By Truman Capote
I've seen the film, Breakfast at Tiffany's, multiple times and overall, except for the ending, the film does a pretty good job at capturing the tone of and the personalities of the protagonists in this breezy short novel.
Capote's writing is phenomenal. What is really eye-catching is Capote's imagery. For example:
Holly was alone. She answered the door at once; in fact, she was on her way out - white satin dancing pumps and quantities of perfume announced gala intentions. "Well, idiot," she said, and playfully slapped me with her purse. "I'm in too much of a hurry to make up now. We'll smoke the pipe tomorrow, okay?"And I'm amazed at his knack for conveying personalities, moods and little moments in such few words:
"Sure, Lulamae. If you're still around tomorrow."
She took off her dark glasses and squinted at me. It was as though her eyes were shattered prisms, the dots of blue and gray and green like broken bits of sparkle. "He told you that," she said in a small, shivering voice. "Oh, please. Where is he?" She ran past me into the hall. "Fred!" she called down the stairs. "Fred! Where are you, darling?"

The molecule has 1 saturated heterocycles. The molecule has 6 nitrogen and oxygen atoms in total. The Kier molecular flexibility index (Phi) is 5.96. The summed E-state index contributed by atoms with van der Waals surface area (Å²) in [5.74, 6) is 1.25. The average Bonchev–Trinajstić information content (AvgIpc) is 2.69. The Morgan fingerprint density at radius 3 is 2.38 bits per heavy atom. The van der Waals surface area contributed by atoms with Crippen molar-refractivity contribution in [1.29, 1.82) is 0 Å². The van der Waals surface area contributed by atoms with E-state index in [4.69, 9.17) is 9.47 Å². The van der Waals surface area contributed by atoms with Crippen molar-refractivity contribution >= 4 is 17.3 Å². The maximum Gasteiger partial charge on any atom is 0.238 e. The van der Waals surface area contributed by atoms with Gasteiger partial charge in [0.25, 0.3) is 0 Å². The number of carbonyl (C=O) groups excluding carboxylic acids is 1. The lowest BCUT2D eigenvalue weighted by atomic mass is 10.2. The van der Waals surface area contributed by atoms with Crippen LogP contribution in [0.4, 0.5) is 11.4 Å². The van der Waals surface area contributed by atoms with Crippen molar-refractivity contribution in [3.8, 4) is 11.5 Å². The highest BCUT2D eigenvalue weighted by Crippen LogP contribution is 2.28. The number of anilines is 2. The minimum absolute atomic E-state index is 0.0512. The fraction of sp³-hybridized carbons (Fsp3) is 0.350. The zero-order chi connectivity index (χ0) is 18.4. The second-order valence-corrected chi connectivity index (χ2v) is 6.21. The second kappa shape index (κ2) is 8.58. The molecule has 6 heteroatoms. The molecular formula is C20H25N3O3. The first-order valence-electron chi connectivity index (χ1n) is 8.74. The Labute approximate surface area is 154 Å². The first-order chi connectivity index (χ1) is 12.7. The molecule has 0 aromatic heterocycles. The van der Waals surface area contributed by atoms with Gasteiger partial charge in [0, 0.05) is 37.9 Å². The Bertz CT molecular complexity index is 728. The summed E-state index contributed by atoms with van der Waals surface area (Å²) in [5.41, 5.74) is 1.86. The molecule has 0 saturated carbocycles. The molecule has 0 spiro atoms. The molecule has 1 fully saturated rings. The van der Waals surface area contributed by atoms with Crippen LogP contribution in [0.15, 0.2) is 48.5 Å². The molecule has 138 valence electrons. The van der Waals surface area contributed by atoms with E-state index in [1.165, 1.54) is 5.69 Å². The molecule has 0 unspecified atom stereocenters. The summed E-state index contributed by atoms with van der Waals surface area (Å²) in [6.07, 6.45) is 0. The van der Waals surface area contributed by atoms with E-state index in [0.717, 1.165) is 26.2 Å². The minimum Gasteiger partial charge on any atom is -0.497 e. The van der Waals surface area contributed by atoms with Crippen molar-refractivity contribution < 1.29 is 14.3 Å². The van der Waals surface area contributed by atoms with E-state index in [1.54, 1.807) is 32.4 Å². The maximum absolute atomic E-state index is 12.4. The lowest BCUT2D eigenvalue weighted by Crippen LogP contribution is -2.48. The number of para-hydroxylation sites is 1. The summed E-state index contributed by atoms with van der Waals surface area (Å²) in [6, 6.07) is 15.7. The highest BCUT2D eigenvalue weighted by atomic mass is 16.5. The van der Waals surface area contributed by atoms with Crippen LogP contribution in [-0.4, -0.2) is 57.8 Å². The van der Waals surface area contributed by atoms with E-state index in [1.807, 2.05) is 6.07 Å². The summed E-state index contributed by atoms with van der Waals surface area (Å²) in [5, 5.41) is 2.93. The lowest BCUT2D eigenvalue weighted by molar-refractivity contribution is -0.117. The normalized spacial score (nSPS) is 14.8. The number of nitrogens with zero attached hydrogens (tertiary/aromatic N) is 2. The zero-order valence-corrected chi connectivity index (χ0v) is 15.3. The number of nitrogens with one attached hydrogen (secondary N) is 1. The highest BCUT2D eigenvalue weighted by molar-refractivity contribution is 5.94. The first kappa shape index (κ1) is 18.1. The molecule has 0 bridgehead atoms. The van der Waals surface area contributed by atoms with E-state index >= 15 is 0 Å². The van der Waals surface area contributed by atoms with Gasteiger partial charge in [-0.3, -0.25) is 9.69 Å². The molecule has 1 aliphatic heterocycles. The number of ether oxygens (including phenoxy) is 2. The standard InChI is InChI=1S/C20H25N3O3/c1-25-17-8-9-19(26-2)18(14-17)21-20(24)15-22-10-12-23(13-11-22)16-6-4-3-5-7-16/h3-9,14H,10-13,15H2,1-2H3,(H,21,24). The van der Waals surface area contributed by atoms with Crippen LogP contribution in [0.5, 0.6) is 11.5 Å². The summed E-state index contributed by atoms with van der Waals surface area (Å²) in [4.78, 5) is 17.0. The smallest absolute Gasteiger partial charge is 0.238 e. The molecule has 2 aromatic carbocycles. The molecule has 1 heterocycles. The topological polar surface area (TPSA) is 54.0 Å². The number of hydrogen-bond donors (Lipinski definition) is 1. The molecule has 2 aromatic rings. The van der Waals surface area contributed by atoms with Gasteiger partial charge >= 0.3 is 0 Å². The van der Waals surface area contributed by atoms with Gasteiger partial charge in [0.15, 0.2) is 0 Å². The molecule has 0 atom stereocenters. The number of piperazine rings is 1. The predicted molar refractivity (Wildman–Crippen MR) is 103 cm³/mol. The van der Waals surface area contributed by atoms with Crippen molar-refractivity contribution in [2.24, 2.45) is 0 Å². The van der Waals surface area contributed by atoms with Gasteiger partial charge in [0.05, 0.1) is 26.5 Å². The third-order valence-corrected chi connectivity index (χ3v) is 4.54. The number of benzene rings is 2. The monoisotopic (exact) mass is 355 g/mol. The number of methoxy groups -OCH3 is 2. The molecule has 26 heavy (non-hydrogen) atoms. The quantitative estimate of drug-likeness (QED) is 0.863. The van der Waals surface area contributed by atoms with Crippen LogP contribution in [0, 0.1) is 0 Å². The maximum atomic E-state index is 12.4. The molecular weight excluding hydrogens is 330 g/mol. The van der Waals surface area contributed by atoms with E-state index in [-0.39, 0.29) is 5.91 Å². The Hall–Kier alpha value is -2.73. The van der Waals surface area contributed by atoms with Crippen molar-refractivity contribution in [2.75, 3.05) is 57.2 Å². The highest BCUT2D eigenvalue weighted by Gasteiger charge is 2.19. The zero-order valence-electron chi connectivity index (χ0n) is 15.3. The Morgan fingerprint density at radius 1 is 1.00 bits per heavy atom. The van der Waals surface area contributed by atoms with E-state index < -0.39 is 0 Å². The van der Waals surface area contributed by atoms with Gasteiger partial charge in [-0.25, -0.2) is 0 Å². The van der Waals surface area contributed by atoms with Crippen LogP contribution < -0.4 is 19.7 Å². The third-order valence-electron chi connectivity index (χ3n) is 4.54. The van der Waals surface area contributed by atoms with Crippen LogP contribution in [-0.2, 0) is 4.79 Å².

I didn't trust my voice to tell the news;as soon as she came to the door, her eyes squinty with sleep, I thrust the letter at her. It seemed as though she'd had time to read sixty pages before she handed it back. "I wouldn't let them do it, not if they don't pay you," she said, yawning. Perhaps my face explained she'd misconstrued, that I'd not wanted advice but congratulations: her mouth shifted from a yawn into a smile. "Oh, I see. It's wonderful. Well, come in," she said. "We'll make a pot of coffee and celebrate. No. I'll get dressed and take you to lunch."The other short stories are also worthwhile reading as well, all of which tell stories of love and friendship with equally detailed characters, imagery and emotional hooks, particularly A Christmas Memory.
I'm embarrassed to say that this is the first time I've read Capote, but I'll definitely be picking up more of his works.